Miliband’s move in this direction is partly to please Labour’s traditional supporters, especially the trade unions who have become so disaffected in recent months over the rows about the Falkirk selection and funding. The unions will have warned of the possibility of greater ruptures if Labour delivers absolutely nothing in 2015. It is partly in recognition of the strong public antipathy to the profiteering and unaccountability of the neoliberal giants of big business, typified by the energy companies almost as much as by the banks.
Protests are also beginning to seep into mainstream Labour consciousness. It is hard to imagine Miliband pledging to abolish the bedroom tax without the country-wide protests which have accompanied its introduction. The vote at Labour conference to renationalise a privatised Royal Mail was no doubt strengthened by the opposition of the CWU. And the defeat of David Cameron in Parliament over the planned intervention in Syria registered that protest works.
Miliband’s pledges are welcome, if only a small proportion of what needs to be done to reverse the vicious policies of this government. And in some areas, most notably immigration, he makes concessions to a discourse which only aids the racists. But the shock with which his pronouncements have been greeted demonstrates that even quite small reforms can begin to challenge the suffocating consensus which decrees that the vast majority suffer while the rich and powerful are given ever more.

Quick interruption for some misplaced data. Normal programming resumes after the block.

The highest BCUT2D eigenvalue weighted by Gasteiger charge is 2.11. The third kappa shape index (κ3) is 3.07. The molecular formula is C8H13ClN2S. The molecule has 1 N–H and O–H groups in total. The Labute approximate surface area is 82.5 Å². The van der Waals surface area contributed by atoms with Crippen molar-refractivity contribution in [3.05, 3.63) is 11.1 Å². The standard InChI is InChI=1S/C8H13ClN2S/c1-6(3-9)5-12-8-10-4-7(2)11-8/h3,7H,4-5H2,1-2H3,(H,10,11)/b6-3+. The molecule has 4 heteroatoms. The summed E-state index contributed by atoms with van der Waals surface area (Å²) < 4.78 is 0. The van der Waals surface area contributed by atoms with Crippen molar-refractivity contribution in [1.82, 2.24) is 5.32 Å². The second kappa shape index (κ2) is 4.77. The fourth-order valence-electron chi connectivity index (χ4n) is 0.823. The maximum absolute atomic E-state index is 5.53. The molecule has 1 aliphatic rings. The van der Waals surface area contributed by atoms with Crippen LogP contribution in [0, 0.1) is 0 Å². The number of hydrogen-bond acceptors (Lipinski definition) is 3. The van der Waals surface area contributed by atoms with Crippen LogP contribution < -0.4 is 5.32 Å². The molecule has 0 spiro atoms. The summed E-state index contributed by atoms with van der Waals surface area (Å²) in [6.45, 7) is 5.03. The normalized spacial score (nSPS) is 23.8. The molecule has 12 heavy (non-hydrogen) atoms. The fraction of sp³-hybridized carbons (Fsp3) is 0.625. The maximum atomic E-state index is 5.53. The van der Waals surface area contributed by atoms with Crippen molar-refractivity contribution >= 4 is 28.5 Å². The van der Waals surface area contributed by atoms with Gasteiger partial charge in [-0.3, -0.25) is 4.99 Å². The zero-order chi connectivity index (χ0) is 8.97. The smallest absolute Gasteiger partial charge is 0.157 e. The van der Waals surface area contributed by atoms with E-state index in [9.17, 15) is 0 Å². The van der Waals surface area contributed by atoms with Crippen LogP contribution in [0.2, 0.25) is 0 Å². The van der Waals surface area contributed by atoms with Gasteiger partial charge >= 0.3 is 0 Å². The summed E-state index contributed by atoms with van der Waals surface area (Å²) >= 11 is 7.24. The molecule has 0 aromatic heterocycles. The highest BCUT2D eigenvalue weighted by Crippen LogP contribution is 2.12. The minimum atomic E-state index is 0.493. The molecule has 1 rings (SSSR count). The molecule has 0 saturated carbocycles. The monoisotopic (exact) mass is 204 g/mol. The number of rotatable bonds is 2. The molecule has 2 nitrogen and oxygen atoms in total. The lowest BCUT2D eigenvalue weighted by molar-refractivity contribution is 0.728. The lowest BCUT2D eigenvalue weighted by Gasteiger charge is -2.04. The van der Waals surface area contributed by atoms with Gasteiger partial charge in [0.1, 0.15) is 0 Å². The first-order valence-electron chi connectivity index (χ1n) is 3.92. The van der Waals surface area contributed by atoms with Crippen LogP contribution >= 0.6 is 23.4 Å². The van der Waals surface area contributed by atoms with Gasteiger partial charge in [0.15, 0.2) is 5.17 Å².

Pile on the pressure
These moves also demonstrate that Labour is capable of moving to put itself at the head of the growing discontent among working people and so benefiting electorally from that discontent. Miliband is under pressure from Labour supporters who are suffering, and trade union leaders and members who felt they got far too little from Labour’s previous terms of office.
But he will also be under pressure from big business, the media, the Blairites in his own party, and from some of his nervous allies. He can retreat on these and other issues if there is not the pressure from below.
The pressure needs to grow: from workers like the teachers, fire-fighters and post office workers who are planning strikes; from strikers such as those at Hovis who have scored a victory against zero hours contracts; from all the different campaigns against austerity, and from the movement. The demonstration against the Tories in Manchester promises to be large and militant, and it should be sending a message to Labour also, that we don’t want a continuation of these policies under a Labour government.
The People’s Assembly movement needs to continue to grow, to ensure that those who oppose all austerity have a loud and clear voice - and so they can mobilise to defeat government attacks.
As national convenor of the Stop the War Coalition, Lindsey was a key organiser of the largest demonstration, and one of the largest mass movements, in British history.
Her books include ‘Material Girls: Women, Men and Work’, ‘Sex, Class and Socialism’, ‘A People’s History of London’ (with John Rees) and ‘How a Century of War Changed the Lives of Women’.